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Ethel Waters

anothermag.com

Negroland Author Margo Jefferson on Jazz Singer Ethel Waters

This article is taken from the Spring/Summer 2022 issue of AnOther Magazine:. “Ethel Waters was one of the first Black women to embrace white musical traditions like operetta and vaudeville while keeping a grounding in blues. The main thing about this song from 1932 is its fearlessness. Three years earlier, Louis Armstrong did a groundbreaking recording of it – but Ethel always wanted to top her predecessor. She would incorporate perfect mimicry of her peers in her songs, so you would get a form of criticism along with these enchanting performances. In the first chorus, where her voice is high and light, she is being read as a charming white heroine. In the second chorus, she lowers her voice and sings in drag as Louis Armstrong. So at a time when race-mixing was verboten, you’ve got what seems to be a white woman singing with quite a rakish Black man. It’s a little social, theatrical comedy. Ethel had lesbian relationships, so you can also read this song as being played by a femme and a butch. She showed what could be laughed at and what you could be thrilled by.”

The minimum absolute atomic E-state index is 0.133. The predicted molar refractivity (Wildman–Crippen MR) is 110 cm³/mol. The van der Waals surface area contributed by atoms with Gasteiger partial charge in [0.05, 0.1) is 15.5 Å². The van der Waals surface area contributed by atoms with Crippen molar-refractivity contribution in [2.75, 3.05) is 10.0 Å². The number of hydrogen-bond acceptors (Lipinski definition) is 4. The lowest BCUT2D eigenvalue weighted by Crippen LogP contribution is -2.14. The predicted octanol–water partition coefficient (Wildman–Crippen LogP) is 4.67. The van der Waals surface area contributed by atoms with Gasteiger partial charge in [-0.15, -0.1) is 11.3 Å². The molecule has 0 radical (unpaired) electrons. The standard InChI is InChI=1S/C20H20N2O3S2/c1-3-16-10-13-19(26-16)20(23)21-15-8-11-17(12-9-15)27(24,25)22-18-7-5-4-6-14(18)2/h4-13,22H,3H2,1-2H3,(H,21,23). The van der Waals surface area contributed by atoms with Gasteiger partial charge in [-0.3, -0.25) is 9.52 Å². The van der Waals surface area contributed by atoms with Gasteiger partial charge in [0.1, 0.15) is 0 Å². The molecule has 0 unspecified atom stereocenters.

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brproud.com

Ethel Waters: The first Black singer on television

(BRPROUD) — At 13, Ethel Waters couldn’t have known that life would take her on a whirlwind journey through the entertainment industry as a singer and actress. She was born on October 31, 1896, in Chester, Pennsylvania, growing up in poverty before marrying at the age of 12. Her American blues, jazz singing entertainment career began at 13 years old when she sang in public for the first time in a local nightclub. By 17, she began billing herself “Sweet Mama Stringbean.”
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